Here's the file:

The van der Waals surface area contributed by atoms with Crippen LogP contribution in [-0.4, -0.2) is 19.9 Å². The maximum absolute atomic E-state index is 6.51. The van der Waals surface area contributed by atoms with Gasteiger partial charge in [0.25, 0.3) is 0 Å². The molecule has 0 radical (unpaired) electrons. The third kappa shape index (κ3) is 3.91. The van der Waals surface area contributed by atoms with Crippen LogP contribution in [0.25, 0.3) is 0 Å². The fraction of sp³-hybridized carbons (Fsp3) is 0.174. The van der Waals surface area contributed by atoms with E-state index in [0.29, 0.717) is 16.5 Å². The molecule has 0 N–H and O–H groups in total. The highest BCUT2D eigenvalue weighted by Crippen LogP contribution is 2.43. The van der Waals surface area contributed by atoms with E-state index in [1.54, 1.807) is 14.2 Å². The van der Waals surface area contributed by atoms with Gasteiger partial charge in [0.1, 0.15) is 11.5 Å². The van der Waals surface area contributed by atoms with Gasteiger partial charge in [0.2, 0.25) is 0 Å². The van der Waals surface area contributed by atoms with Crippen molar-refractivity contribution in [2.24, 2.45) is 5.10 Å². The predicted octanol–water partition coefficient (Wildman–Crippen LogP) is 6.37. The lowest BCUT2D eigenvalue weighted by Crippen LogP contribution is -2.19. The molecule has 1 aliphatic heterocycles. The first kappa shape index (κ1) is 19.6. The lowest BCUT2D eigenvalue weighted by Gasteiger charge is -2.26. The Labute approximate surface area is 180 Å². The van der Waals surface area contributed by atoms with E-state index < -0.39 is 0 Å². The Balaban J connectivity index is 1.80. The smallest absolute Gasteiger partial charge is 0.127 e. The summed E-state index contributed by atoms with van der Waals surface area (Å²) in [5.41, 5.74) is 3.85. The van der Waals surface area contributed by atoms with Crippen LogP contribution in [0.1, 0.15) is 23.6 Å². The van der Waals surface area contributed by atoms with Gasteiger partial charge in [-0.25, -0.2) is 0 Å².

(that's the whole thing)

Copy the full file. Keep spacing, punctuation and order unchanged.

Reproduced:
The van der Waals surface area contributed by atoms with Crippen LogP contribution in [-0.4, -0.2) is 19.9 Å². The maximum absolute atomic E-state index is 6.51. The van der Waals surface area contributed by atoms with Gasteiger partial charge in [0.25, 0.3) is 0 Å². The molecule has 0 radical (unpaired) electrons. The third kappa shape index (κ3) is 3.91. The van der Waals surface area contributed by atoms with Crippen LogP contribution in [0.25, 0.3) is 0 Å². The fraction of sp³-hybridized carbons (Fsp3) is 0.174. The van der Waals surface area contributed by atoms with E-state index in [0.29, 0.717) is 16.5 Å². The molecule has 0 N–H and O–H groups in total. The highest BCUT2D eigenvalue weighted by Crippen LogP contribution is 2.43. The van der Waals surface area contributed by atoms with E-state index in [1.54, 1.807) is 14.2 Å². The van der Waals surface area contributed by atoms with Gasteiger partial charge in [0.1, 0.15) is 11.5 Å². The van der Waals surface area contributed by atoms with Gasteiger partial charge in [0.2, 0.25) is 0 Å². The van der Waals surface area contributed by atoms with Crippen molar-refractivity contribution in [2.24, 2.45) is 5.10 Å². The predicted octanol–water partition coefficient (Wildman–Crippen LogP) is 6.37. The lowest BCUT2D eigenvalue weighted by Crippen LogP contribution is -2.19. The molecule has 1 aliphatic heterocycles. The first kappa shape index (κ1) is 19.6. The lowest BCUT2D eigenvalue weighted by Gasteiger charge is -2.26. The Labute approximate surface area is 180 Å². The van der Waals surface area contributed by atoms with E-state index < -0.39 is 0 Å². The Balaban J connectivity index is 1.80. The smallest absolute Gasteiger partial charge is 0.127 e. The summed E-state index contributed by atoms with van der Waals surface area (Å²) in [5.41, 5.74) is 3.85. The van der Waals surface area contributed by atoms with Crippen LogP contribution in [0.1, 0.15) is 23.6 Å². The van der Waals surface area contributed by atoms with Gasteiger partial charge in [-0.25, -0.2) is 0 Å².